Today’s retailers are competing in the age of an omnichannel world. The share of total retail sales through digital channels more than doubled during Covid-19 and fulfilment options diversified as well. On the flipside, retail organisations need to learn to adapt in a world in which supply chains are constrained, where 94% of Fortune 1000 companies are seeing supply chain disruptions due to pandemic, and consumers are the ones who decide which channels they prefer for ordering and taking delivery of goods.
This convergence of forces has put additional pressure on inventory management, a discipline that has often lacked precision even in simpler times. Retailers typically conduct a full inventory count once or twice a year, but research has shown distortion occurs quickly and item level accuracy averages 65%. A lack of item-level inventory accuracy prevents retailers from optimising their omnichannel capabilities and investments. In an omnichannel world, where consumers have more choices where to buy, it adds complexity to the operating model to ensure items are always in stock by having to track inventory across multiple locations, in the warehouse and in transit, and delivery channels.
That’s why now is a good time for retail enterprises to invest in creating or expanding their digital edge with IoT sensors, such as radio frequency identification (RFID) tags, which use radio waves to identify tagged objects, to unlock product and supply chain visibility across their business. When combined with order management and inventory applications in the cloud, RFID delivers item-level visibility retailers need in order to manage omnichannel inventories at scale. Many consultancies report that RFID usage has increased in-store inventory accuracy levels to 98% or better, so imagine the impact for retailers and consumers when item level visibility jumps from 65% to almost 100%.
The more complex the environment, the more value RFID brings. Retail organisations that enable it across five or more channels see an average 20% higher ROI compared to those that use it in four or fewer channels, according to Accenture. And 80% of retailers say the benefits of RFID can’t be replicated by another technology.
The payoff comes at multiple levels. Taking inventory is so labor-intensive that it’s cost prohibitive to do more than once or twice a year, particularly for lower-margin businesses. RFID tags enable inventory to be taken continuously and electronically with significant labor cost savings that fall directly to the bottom line, which enables retailers to get item-level inventory updated and replenished to meet consumer demand.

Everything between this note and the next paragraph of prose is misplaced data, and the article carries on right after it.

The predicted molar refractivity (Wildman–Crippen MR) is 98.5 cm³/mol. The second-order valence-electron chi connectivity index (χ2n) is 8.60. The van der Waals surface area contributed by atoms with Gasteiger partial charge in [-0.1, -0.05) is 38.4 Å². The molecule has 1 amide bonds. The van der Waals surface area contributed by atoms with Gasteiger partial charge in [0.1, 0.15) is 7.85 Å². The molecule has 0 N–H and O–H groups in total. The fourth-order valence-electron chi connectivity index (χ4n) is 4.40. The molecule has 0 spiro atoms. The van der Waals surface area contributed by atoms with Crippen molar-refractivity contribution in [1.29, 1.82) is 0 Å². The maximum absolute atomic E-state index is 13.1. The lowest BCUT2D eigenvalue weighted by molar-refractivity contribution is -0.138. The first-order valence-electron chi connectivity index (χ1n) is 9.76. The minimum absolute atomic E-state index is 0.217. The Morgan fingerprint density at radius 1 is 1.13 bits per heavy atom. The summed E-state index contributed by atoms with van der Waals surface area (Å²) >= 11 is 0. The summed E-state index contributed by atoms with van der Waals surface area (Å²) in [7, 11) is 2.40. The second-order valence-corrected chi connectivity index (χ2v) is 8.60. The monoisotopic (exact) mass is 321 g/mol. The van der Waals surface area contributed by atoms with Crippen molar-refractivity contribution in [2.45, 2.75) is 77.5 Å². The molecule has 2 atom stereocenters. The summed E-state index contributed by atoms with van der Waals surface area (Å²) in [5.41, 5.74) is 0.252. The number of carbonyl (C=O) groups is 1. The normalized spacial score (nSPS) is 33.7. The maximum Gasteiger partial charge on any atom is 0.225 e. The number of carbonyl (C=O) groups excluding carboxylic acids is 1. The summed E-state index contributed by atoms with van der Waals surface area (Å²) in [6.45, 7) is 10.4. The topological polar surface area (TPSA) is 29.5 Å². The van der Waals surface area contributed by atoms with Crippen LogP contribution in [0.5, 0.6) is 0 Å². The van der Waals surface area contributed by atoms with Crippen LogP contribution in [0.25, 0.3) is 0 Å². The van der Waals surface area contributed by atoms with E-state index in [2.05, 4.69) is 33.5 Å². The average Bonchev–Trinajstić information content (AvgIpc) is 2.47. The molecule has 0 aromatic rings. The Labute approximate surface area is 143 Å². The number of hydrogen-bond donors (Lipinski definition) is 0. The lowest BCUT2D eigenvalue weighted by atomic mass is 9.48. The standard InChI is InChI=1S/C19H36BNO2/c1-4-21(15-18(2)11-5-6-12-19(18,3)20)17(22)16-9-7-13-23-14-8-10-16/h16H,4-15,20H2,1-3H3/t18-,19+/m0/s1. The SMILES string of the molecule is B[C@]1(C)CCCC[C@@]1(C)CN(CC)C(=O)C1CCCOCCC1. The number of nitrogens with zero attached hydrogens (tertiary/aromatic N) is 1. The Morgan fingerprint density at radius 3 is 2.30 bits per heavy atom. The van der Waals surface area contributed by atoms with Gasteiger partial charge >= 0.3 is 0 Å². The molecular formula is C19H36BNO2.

An even greater payoff is the precision RFID provides. Retailers can get an accurate snapshot at any time of exactly what is in stock and where items are located in the supply chain. This significantly reduces the need to overstock to ensure availability. It also paves the way for other labor-saving innovations such as scanless and contactless checkout, which can also enhance in-store consumer experience and loyalty.
A more strategic benefit is the wealth of data that retail enterprises can unlock and capture as RFID-enabled stock moves through the supply chain, which will continue to expand as more products are RFID-enabled. An estimated 50+ billion industry wide items will be digitized in 2024 (RAIN Alliance 2021), boosting digital transformation and enabling new efficient retail business models in the future.
“Data is the new currency,” says Mike Webster, General Manager of Oracle Retail. “Your ability to drive profitable execution from source to sale is all about quality, timeliness and scale of data.”
Having more accurate data enables retailers to diversify and improve delivery channels with greater confidence. Stores can be turned into fulfillment centers, Click and Collect or Buy Online Pick Up in Store models can be set up or RFID can be incorporated for returns management. Retailers can also slice and dice data to better understand customer preferences and target their inventories more precisely. Levi’s is reporting that accurate stock levels can lead to an average increase in sales in the mid single digits.
“Customers increasingly want to buy the exact item they want; if you don’t have it, they’ll go somewhere else,” says Bill Toney, Vice President of Global RFID Market Development at Avery Dennison.
Cloud-based inventory and order management completes the cycle by giving retail organizations the means to scale massively and securely on a global basis. Cloud architectures enable their customers to deploy multiple business models in different geographies and tap into an ecosystem of third-party partners that build on their core solutions.
There has never been a better time to make the jump to RFID. Omnichannel is the new reality. RFID makes it an opportunity.
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